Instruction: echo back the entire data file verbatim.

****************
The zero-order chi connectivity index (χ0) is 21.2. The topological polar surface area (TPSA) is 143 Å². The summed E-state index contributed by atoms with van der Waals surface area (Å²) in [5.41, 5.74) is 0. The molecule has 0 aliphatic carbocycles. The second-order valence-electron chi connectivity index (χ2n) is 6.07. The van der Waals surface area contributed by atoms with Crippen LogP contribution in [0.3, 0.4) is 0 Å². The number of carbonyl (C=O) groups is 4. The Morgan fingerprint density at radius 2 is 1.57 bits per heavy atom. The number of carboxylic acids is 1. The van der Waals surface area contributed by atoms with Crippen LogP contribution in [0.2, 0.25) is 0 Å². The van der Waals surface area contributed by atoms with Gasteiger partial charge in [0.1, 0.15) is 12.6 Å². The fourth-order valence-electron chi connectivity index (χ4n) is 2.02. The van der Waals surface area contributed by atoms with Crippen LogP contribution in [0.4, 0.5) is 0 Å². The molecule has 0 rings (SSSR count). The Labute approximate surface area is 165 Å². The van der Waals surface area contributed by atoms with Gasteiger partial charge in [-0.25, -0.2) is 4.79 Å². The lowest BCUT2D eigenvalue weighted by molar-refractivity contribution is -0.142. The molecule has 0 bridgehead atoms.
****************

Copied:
The zero-order chi connectivity index (χ0) is 21.2. The topological polar surface area (TPSA) is 143 Å². The summed E-state index contributed by atoms with van der Waals surface area (Å²) in [5.41, 5.74) is 0. The molecule has 0 aliphatic carbocycles. The second-order valence-electron chi connectivity index (χ2n) is 6.07. The van der Waals surface area contributed by atoms with Crippen LogP contribution in [0.3, 0.4) is 0 Å². The number of carbonyl (C=O) groups is 4. The Morgan fingerprint density at radius 2 is 1.57 bits per heavy atom. The number of carboxylic acids is 1. The van der Waals surface area contributed by atoms with Crippen LogP contribution in [0.2, 0.25) is 0 Å². The van der Waals surface area contributed by atoms with Gasteiger partial charge in [0.1, 0.15) is 12.6 Å². The fourth-order valence-electron chi connectivity index (χ4n) is 2.02. The van der Waals surface area contributed by atoms with Crippen LogP contribution in [0.4, 0.5) is 0 Å². The molecule has 0 rings (SSSR count). The Labute approximate surface area is 165 Å². The van der Waals surface area contributed by atoms with Gasteiger partial charge in [-0.25, -0.2) is 4.79 Å². The lowest BCUT2D eigenvalue weighted by molar-refractivity contribution is -0.142. The molecule has 0 bridgehead atoms.